IMDb > Victim (1961)
Victim
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Victim (1961) More at IMDbPro »

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Overview

User Rating:
7.8/10   2,883 votes »
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Director:
Writers:
Janet Green (by) and
John McCormick (by) ...
(more)
Contact:
View company contact information for Victim on IMDbPro.
Release Date:
11 October 1961 (Denmark) See more »
Genre:
Tagline:
A Daring Picture About the World's Most Un-talked About Subject.
Plot:
A prominent lawyer goes after a blackmailer who threatens gay men with exposure (homosexual acts still being illegal). But he's gay himself... Full summary » | Add synopsis »
Plot Keywords:
Awards:
Nominated for 2 BAFTA Film Awards. Another 1 nomination See more »
User Reviews:
one of the greatest of gay movies See more (48 total) »

Cast

  (in credits order) (verified as complete)

Dirk Bogarde ... Melville Farr

Sylvia Syms ... Laura

Dennis Price ... Calloway
Anthony Nicholls ... Lord Fullbrook

Peter Copley ... Paul Mandrake
Norman Bird ... Harold Doe
Peter McEnery ... Barrett
Donald Churchill ... Eddy

Derren Nesbitt ... Sandy Youth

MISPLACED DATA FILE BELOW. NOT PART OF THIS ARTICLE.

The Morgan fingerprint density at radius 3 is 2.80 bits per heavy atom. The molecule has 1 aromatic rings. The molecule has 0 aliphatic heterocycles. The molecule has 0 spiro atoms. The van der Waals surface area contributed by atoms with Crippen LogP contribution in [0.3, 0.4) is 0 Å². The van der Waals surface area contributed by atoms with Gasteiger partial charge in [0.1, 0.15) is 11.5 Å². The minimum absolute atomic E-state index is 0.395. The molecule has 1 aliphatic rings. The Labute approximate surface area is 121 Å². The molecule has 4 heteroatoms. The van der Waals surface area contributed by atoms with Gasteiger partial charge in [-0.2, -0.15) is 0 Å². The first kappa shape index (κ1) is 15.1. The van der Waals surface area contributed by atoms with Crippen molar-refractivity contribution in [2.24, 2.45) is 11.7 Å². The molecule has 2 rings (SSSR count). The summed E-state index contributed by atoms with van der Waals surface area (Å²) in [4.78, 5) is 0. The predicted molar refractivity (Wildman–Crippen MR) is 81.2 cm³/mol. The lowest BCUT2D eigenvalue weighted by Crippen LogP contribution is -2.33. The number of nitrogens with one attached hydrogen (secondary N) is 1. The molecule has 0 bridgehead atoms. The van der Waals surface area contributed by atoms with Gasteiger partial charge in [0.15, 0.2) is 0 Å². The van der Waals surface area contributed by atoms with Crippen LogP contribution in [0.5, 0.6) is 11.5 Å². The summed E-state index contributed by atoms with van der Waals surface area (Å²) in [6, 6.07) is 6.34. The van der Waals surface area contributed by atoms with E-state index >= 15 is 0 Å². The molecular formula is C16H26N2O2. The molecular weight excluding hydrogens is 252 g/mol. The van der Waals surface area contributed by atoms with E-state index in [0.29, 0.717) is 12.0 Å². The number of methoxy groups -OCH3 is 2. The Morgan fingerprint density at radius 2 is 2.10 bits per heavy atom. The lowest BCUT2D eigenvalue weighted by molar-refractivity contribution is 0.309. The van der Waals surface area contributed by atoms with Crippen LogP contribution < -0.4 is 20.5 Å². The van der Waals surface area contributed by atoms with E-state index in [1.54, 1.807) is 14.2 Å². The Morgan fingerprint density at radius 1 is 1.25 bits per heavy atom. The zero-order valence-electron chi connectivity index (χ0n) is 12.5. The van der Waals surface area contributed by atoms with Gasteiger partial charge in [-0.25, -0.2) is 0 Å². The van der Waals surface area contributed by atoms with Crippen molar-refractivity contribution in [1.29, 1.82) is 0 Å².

John Barrie ... Det.Inspector Harris
John Cairney ... Bridie
Alan MacNaughton ... Scott Hankin (as Alan MacNaughtan)

Nigel Stock ... Phip
Frank Pettitt ... Barman (as Frank Pettit)
Mavis Villiers ... Madge
Charles Lloyd Pack ... Henry
Hilton Edwards ... P.H.
David Evans ... Mickey
Noel Howlett ... Patterson
Margaret Diamond ... Miss Benham

Alan Howard ... Frank
Dawn Beret ... Sylvie
rest of cast listed alphabetically:
John Bennett ... Undercover Detective (uncredited)
John Boxer ... Policeman in Cell (uncredited)

Frank Thornton ... George - Henry's Assistant (uncredited)

Directed by
Basil Dearden 
 
Writing credits
Janet Green (by) and
John McCormick (by)

Janet Green (screenplay) and
John McCormick (screenplay)

Produced by
Michael Relph .... producer
Basil Dearden .... co-producer (uncredited)
 
Original Music by
Philip Green 
 
Cinematography by
Otto Heller (director of photography)
 
Film Editing by
John D. Guthridge 
 
Art Direction by
Alex Vetchinsky 
 
Makeup Department
Harry Frampton .... makeup artist
Barbara Ritchie .... hairdresser
 
Production Management
Denis Holt .... production manager
 
Second Unit Director or Assistant Director